Couch Critic: The GraduateForty years later The Graduate is still quite good. Director Mike Nichols (Closer, Charlie Wilson’s War) is successful in portraying a post-college angst and vagrancy common in young adults even today.
Dustin Hoffman is equally as effective in his portrayal of the adrift young man, Benjamin Braddock. The downside in his performance for me is that, having seen Rain Man before seeing this film, most of his neurotic moments in The Graduate come across as slight gestations of forthcoming autistic character Raymond Babbitt.
The awkwardness of Benjamin’s affair with Mrs. Robinson, played perfectly by Anne Bancroft — whom it should be noted is only six years Hoffman’s senior in real life, not the two decades or so the film positions her to be — is humorous and dramatic at the same time. There is an appropriate balance of tension and comedy that really gets this film off the ground.
However, as the affair ends and the film turns to Benjamin’s pursuit of Mrs. Robinson’s daughter Elaine, the story loses a bit of energy. The dark scope of infidelity and Benjamin’s cougar-love is replaced with a half-baked and commonplace love chase. The story’s ardor does return in slight towards the end but gets a bit ahead of itself in an overdramatic church scene at the culmination of the film. And the final scene on the bus as Benjamin and Elaine ride away is perhaps the greatest among many great scenes in The Graduate. Benjamin quickly realizes that he still has no plan, and Elaine’s smiles fades as she looks upon his face and sees that his own smile has been replaced with something more ominous.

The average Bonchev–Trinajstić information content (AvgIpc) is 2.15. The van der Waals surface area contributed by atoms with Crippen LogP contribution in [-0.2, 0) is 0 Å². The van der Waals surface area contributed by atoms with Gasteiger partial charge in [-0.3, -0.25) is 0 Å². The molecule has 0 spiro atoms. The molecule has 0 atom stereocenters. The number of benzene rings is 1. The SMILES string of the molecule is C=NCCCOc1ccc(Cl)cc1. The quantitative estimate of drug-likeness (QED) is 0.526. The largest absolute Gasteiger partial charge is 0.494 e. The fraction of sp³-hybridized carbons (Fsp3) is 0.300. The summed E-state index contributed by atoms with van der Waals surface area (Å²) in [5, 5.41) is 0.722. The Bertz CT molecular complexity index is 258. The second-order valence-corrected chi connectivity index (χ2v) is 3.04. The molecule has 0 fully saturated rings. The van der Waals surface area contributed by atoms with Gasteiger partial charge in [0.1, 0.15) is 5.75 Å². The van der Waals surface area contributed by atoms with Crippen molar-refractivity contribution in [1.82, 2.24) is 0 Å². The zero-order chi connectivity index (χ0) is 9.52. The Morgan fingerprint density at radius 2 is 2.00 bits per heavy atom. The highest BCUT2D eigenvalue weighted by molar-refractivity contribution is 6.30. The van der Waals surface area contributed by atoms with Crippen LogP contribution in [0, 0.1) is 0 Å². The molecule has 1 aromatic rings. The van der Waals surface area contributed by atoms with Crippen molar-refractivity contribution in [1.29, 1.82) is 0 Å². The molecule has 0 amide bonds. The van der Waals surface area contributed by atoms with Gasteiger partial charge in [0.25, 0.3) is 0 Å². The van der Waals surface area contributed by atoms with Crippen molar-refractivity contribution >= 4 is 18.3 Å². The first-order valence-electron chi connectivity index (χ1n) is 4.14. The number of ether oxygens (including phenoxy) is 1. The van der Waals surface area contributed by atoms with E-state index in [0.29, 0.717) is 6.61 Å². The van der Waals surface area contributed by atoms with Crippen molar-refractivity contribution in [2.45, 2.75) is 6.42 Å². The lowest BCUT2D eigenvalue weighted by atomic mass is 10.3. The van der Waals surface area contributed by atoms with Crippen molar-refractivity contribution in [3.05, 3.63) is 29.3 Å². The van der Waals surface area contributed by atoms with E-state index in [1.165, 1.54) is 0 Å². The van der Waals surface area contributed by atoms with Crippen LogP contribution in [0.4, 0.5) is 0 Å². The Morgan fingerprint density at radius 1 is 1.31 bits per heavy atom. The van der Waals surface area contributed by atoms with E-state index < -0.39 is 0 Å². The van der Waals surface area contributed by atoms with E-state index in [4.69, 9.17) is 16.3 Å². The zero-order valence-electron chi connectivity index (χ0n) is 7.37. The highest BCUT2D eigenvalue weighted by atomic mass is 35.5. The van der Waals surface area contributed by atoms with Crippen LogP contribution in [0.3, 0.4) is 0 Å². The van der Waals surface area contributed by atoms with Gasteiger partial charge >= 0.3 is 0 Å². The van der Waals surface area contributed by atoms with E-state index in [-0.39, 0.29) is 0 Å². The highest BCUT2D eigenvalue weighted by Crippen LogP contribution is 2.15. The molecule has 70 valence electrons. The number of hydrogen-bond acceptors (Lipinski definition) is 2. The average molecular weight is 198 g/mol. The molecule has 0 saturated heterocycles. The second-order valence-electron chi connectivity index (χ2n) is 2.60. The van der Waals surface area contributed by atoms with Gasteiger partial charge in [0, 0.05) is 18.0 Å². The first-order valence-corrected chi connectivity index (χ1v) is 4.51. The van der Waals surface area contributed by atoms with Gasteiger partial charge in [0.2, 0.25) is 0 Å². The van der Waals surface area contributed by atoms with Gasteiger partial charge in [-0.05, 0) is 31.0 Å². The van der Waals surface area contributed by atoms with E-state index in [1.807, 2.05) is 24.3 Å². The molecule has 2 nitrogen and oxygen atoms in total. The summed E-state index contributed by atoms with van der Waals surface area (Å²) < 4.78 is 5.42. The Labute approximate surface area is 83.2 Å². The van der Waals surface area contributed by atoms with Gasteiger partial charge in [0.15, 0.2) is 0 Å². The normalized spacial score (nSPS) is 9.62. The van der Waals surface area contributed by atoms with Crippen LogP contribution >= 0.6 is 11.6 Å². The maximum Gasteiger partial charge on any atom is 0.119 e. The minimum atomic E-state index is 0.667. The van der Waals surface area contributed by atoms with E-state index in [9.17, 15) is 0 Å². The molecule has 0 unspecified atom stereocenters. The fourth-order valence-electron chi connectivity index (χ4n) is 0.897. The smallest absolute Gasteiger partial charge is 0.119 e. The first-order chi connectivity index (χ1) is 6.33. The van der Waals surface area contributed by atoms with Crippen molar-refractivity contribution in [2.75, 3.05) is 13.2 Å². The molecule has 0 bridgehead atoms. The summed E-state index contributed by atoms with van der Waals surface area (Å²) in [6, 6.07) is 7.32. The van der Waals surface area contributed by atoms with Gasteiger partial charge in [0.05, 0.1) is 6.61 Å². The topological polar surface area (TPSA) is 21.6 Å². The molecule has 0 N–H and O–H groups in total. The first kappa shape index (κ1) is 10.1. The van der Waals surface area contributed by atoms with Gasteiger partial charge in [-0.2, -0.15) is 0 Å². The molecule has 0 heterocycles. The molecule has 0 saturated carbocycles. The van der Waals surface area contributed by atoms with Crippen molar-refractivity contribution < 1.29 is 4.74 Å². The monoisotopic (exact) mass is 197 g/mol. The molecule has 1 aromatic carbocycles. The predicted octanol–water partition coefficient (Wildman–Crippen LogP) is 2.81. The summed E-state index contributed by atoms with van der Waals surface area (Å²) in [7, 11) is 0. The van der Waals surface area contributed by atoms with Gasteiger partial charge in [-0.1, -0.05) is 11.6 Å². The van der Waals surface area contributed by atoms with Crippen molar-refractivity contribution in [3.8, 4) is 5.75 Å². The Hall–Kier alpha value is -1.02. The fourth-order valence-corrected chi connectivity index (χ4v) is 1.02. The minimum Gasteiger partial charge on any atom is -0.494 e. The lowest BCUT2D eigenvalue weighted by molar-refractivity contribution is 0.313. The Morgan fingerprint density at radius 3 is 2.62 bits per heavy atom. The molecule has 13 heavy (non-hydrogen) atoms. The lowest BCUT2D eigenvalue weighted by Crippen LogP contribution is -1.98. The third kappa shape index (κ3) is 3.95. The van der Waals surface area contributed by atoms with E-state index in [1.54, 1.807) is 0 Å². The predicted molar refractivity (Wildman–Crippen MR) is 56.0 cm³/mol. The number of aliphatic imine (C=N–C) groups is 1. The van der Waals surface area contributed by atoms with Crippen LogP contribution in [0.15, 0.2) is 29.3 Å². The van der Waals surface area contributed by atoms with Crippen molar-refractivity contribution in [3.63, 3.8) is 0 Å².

The soundtrack is perhaps the best thing going for The Graduate and that’s saying something. If you don’t know, now you know. And in spite of it being filmed in the 1960s with what would now be considered primitive technology, Nichols and cinematographer Robert Surtees (Ben-Hur, The Bad And The Beautiful) wonderfully utilize zoom lenses, focus effects, and creative frames to make this film feel cinematically relevant still today. I would imagine for the 60s some of these shots were pretty ground-breaking.
Overall, The Gradaute is a very good story albeit one that has more weight during its dark passages as Nichols conveys the disappointment of a quarter life crisis much better than he gives import to the persistent pursuit of young love.